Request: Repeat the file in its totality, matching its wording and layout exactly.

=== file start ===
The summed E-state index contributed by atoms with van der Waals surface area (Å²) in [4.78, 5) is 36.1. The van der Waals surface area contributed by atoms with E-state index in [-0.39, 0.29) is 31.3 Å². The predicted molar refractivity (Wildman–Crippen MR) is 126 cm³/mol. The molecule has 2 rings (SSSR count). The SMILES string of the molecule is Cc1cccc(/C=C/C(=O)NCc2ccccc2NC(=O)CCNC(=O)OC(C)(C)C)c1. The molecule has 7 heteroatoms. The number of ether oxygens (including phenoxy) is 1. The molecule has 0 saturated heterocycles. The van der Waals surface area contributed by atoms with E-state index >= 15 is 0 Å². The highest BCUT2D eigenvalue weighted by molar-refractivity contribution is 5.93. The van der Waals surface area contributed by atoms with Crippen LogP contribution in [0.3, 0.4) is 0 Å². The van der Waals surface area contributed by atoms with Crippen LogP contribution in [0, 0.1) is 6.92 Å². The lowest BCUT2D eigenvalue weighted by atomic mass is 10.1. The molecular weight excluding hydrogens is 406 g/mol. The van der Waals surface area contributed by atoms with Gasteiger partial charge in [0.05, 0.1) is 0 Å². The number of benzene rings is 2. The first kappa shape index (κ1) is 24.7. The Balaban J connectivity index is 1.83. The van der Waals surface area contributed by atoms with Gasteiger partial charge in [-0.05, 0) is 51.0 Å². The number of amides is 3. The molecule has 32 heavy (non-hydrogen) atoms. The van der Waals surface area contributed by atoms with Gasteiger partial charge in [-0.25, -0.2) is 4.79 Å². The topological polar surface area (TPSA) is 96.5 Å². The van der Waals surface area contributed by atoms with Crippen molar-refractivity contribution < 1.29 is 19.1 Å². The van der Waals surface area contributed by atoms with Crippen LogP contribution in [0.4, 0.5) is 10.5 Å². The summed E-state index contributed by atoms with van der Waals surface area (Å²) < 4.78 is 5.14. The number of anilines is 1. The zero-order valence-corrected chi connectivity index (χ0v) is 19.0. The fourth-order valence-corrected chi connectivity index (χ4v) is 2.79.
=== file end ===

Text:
The summed E-state index contributed by atoms with van der Waals surface area (Å²) in [4.78, 5) is 36.1. The van der Waals surface area contributed by atoms with E-state index in [-0.39, 0.29) is 31.3 Å². The predicted molar refractivity (Wildman–Crippen MR) is 126 cm³/mol. The molecule has 2 rings (SSSR count). The SMILES string of the molecule is Cc1cccc(/C=C/C(=O)NCc2ccccc2NC(=O)CCNC(=O)OC(C)(C)C)c1. The molecule has 7 heteroatoms. The number of ether oxygens (including phenoxy) is 1. The molecule has 0 saturated heterocycles. The van der Waals surface area contributed by atoms with E-state index >= 15 is 0 Å². The highest BCUT2D eigenvalue weighted by molar-refractivity contribution is 5.93. The van der Waals surface area contributed by atoms with Crippen LogP contribution in [0.3, 0.4) is 0 Å². The van der Waals surface area contributed by atoms with Crippen LogP contribution in [0, 0.1) is 6.92 Å². The lowest BCUT2D eigenvalue weighted by atomic mass is 10.1. The molecular weight excluding hydrogens is 406 g/mol. The van der Waals surface area contributed by atoms with Gasteiger partial charge in [0.05, 0.1) is 0 Å². The number of benzene rings is 2. The first kappa shape index (κ1) is 24.7. The Balaban J connectivity index is 1.83. The van der Waals surface area contributed by atoms with Gasteiger partial charge in [-0.05, 0) is 51.0 Å². The number of amides is 3. The molecule has 32 heavy (non-hydrogen) atoms. The van der Waals surface area contributed by atoms with Gasteiger partial charge in [-0.25, -0.2) is 4.79 Å². The topological polar surface area (TPSA) is 96.5 Å². The van der Waals surface area contributed by atoms with Crippen molar-refractivity contribution < 1.29 is 19.1 Å². The van der Waals surface area contributed by atoms with Crippen LogP contribution in [0.4, 0.5) is 10.5 Å². The summed E-state index contributed by atoms with van der Waals surface area (Å²) < 4.78 is 5.14. The number of anilines is 1. The zero-order valence-corrected chi connectivity index (χ0v) is 19.0. The fourth-order valence-corrected chi connectivity index (χ4v) is 2.79.